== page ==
, or check out the 90ish page corset making thread for links to other pattern drafting sites. Mine are much more even on the top and bottom; they don't have the point at the front and bottom. I cut out the fashion fabric pieces one-by-one, and then a lining, and 1-2 strength layers, depending on the type of fashion fabric.
After everything was cut out, I started with sewing twill tape channels to the centre of all the non-edge pattern pieces.
Next, I inserted the busks on those that have them (for those that didn't, I sewed four-five boning channels on the front panel.)
Then, I basted the edges, and sewed the next panel's three pieces onto the edge (so lining and strength layer on the bottom, and fashion fabric on top).
I folded those over, pressed with a pressing cloth, and then sewed the boning channel through all layers. I kept doing this, and on the back, I top stitched right next to the seam after I flipped over (not putting a boning channel on that last seam, but topstitching to get the fabric flat).
On the back, I folded the top fashion fabric over and pressed with pressing cloth, then did the same with the bottom lining, pressing it an itsy bitsy amount short of the fashion fabric, so that it won't show. I topstitched it with my handy dandy "edge joining foot."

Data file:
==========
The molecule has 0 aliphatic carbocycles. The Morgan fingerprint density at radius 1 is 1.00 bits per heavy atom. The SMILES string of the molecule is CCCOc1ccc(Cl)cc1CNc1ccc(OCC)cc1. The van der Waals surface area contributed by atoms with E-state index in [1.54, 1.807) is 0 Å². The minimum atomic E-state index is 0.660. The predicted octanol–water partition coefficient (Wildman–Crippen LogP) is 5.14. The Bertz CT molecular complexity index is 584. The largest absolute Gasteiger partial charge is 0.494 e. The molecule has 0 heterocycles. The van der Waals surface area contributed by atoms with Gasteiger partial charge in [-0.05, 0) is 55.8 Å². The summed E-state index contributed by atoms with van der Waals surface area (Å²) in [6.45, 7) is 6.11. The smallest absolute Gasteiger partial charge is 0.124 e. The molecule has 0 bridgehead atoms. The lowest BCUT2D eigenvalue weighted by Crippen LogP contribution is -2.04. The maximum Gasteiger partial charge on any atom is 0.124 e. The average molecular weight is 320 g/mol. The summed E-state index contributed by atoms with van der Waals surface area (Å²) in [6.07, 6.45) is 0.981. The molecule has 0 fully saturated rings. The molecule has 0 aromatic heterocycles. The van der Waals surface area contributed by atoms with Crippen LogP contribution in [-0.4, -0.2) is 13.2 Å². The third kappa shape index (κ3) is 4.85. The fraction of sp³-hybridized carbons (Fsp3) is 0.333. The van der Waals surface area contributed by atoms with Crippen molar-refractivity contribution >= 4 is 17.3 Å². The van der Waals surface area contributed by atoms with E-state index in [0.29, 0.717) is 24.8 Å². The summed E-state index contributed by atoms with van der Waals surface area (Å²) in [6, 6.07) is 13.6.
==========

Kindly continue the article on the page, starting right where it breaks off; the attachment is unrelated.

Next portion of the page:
Sturdy grommets with my skookum grommet press.
Bias tape out of the matching or corresponding fabric -- I can't recommend this highly enough! Bias tape is so awesome and useful! I've started cutting out twice as much as I think I'll need, just to have neat bias designs on hand, or gorgeous fabrics.
That's pretty much it! I can take some photos of an in-progress one if it wasn't clear how I put the pieces together, and would be happy to answer any questions.